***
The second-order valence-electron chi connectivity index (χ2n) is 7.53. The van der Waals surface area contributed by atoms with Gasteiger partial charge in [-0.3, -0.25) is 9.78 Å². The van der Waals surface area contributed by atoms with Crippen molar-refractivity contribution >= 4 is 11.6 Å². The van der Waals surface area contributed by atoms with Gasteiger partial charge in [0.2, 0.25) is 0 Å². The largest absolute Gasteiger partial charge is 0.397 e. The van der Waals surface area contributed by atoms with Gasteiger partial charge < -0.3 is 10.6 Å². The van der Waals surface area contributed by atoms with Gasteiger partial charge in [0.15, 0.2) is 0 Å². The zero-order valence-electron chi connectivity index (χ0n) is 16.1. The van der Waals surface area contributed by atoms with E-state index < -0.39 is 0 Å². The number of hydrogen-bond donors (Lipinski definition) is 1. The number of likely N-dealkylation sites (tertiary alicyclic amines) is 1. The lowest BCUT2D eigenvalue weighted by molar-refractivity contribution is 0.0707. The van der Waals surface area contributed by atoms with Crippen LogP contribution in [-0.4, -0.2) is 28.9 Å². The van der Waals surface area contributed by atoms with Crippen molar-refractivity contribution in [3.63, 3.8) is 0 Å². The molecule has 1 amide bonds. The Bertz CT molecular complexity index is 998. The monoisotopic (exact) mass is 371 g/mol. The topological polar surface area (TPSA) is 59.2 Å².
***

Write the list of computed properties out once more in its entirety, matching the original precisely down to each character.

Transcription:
The second-order valence-electron chi connectivity index (χ2n) is 7.53. The van der Waals surface area contributed by atoms with Gasteiger partial charge in [-0.3, -0.25) is 9.78 Å². The van der Waals surface area contributed by atoms with Crippen molar-refractivity contribution >= 4 is 11.6 Å². The van der Waals surface area contributed by atoms with Gasteiger partial charge in [0.2, 0.25) is 0 Å². The largest absolute Gasteiger partial charge is 0.397 e. The van der Waals surface area contributed by atoms with Gasteiger partial charge < -0.3 is 10.6 Å². The van der Waals surface area contributed by atoms with Gasteiger partial charge in [0.15, 0.2) is 0 Å². The zero-order valence-electron chi connectivity index (χ0n) is 16.1. The van der Waals surface area contributed by atoms with E-state index < -0.39 is 0 Å². The number of hydrogen-bond donors (Lipinski definition) is 1. The number of likely N-dealkylation sites (tertiary alicyclic amines) is 1. The lowest BCUT2D eigenvalue weighted by molar-refractivity contribution is 0.0707. The van der Waals surface area contributed by atoms with Crippen LogP contribution in [-0.4, -0.2) is 28.9 Å². The van der Waals surface area contributed by atoms with Crippen molar-refractivity contribution in [3.63, 3.8) is 0 Å². The molecule has 1 amide bonds. The Bertz CT molecular complexity index is 998. The monoisotopic (exact) mass is 371 g/mol. The topological polar surface area (TPSA) is 59.2 Å².